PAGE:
W. R. Mead on Jacksonians

This is a powerful essay.
For President Barack Obama and his political allies in particular, Jacksonian America is the father of all evils. Jacksonians are who the then Senator had in mind when, in the campaign of 2008, he spoke of the ‘bitter clingers’ holding on to their guns and their Bibles. They are the source of the foreign policy instincts he most deplores, supporting Israel almost reflexively, demanding overwhelming response to terror attacks, agitating for tight immigration controls, resisting diplomacy with Iran and North Korea, supporting Guantanamo, cynical about the UN, skeptical of climate change, and willing to use ‘enhanced interrogation’ against terrorists in arms against the United States.

He hates their instincts at home, too. It is Jacksonians who, as I wrote in Special Providence back in 2001, see the Second Amendment as the foundation of and security for American freedom. It is Jacksonians who most resent illegal immigration, don’t want to subsidize the urban poor, support aggressive policing and long prison sentences for violent offenders and who are the slowest to ‘evolve’ on issues like gay marriage and transgender rights.

The hate and the disdain don’t spring from anything as trivial as pique. Historically, Jacksonian America has been the enemy of many of what President Obama, rightly, sees as some of America’s most important advances. Jacksonian sentiment embraces a concept of the United States as a folk community and, over time, that folk community was generally construed as whites only. Lynch law and Jim Crow were manifestations of Jacksonian communalism, and there are few examples of race, religious or ethnic prejudice in which Jacksonian America hasn’t indulged. Jacksonians have come a long way on race, but they will never move far enough and fast enough for liberal opinion; liberals are moving too, and are becoming angrier and more exacting regardless of Jacksonian progress.

Just as bad, in the view of the President and his allies, Jacksonians don’t have much respect for the educated and the credentialed. Like William F. Buckley, they would rather be governed by the first 100 names in the phonebook than by the Harvard faculty. They loathe the interfering busybodies of the progressive state, believe that government (except for the police and the military) is a necessary evil, think most ‘experts’ and university professors are no smarter or wiser than other people. and feel only contempt for the gender theorists and the social justice warriors of the contemporary classroom.

Virtually everything about progressive politics today is about liquidating the Jacksonian influence in American life. From immigration policy, touted as ending the era when American whites were the population of the United States, to gun policy and to regulatory policy, President Obama and his coalition aim to crush what Jacksonians love, empower what they fear, and exalt what they hate....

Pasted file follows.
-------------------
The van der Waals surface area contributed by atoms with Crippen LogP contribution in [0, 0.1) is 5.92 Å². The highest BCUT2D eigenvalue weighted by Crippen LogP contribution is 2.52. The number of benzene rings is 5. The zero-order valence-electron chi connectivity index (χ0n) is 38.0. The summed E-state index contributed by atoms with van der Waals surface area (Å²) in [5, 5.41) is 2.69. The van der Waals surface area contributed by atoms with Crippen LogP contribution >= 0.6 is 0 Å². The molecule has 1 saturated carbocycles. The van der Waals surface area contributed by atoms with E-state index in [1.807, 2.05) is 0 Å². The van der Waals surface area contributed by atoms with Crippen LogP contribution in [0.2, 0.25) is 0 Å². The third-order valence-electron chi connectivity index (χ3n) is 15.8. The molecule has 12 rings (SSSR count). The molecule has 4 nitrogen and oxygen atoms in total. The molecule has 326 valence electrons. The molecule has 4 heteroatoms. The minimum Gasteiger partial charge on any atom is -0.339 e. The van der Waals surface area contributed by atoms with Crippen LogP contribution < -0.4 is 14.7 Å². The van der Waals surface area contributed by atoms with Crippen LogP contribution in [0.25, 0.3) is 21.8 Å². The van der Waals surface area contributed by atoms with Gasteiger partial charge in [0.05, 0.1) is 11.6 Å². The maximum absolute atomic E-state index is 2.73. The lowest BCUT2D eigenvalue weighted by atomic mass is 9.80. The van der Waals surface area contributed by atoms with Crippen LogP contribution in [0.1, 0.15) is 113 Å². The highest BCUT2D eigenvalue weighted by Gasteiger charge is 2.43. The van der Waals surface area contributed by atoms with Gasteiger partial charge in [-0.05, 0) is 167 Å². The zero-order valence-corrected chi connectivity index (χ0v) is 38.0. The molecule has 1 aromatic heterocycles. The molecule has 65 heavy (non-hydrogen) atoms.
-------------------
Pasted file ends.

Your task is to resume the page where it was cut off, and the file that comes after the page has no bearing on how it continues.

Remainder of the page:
There’s another obstacle in the face of a Jacksonian rising: Jacksonians have been hard hit by the changes in the American economy. The secure working class wages that underpinned two generations of rising affluence for the white (and minority) industrial working class have disappeared. That isn’t just about money; the coherence of Jacksonian communities and family life has been seriously impaired. These are the points Charles Murray makes in his harrowing Coming Apart: The State of White America, 1960-2010; they have been recently reinforced by studies documenting a holocaust of lower and lower middle class whites.

These devastating changes, utterly ignored by an upper middle class intellectual and cultural establishment that not so secretly hopes for a demographic change in America that will finally marginalize uncredentialed white people once and for all, make Jacksonians angry and frustrated, but they also make it harder to develop an organized political strategy in response to some of the worst and most dangerous conditions faced by any major American demographic group today....

Jacksonian America is rousing itself to fight for its identity, its culture and its primacy in a country that it believes it should own. Its cultural values have been traduced, its economic interests disregarded, and its future as the center of gravity of American political life is under attack. Overseas, it sees traditional rivals like Russia, China, North Korea and Iran making headway against a President that it distrusts; more troubling still, in ISIS and jihadi terror it sees the rapid spread of a movement aiming at the mass murder of Americans. Jacksonian America has lost all confidence in the will or the ability of the political establishment to fight the threats it sees abroad and at home. It wants what it has always wanted: to take its future into its own hands.
Working out how to make that happen is the real problem. The Trump candidacy is at best a mask. Donald Trump is not really a Jacksonian: he is a Trumpist. Jim Webb was a Jacksonian. I am, apparently. Trump is not, and offers no actual hope of making real the promise of genuine self-government.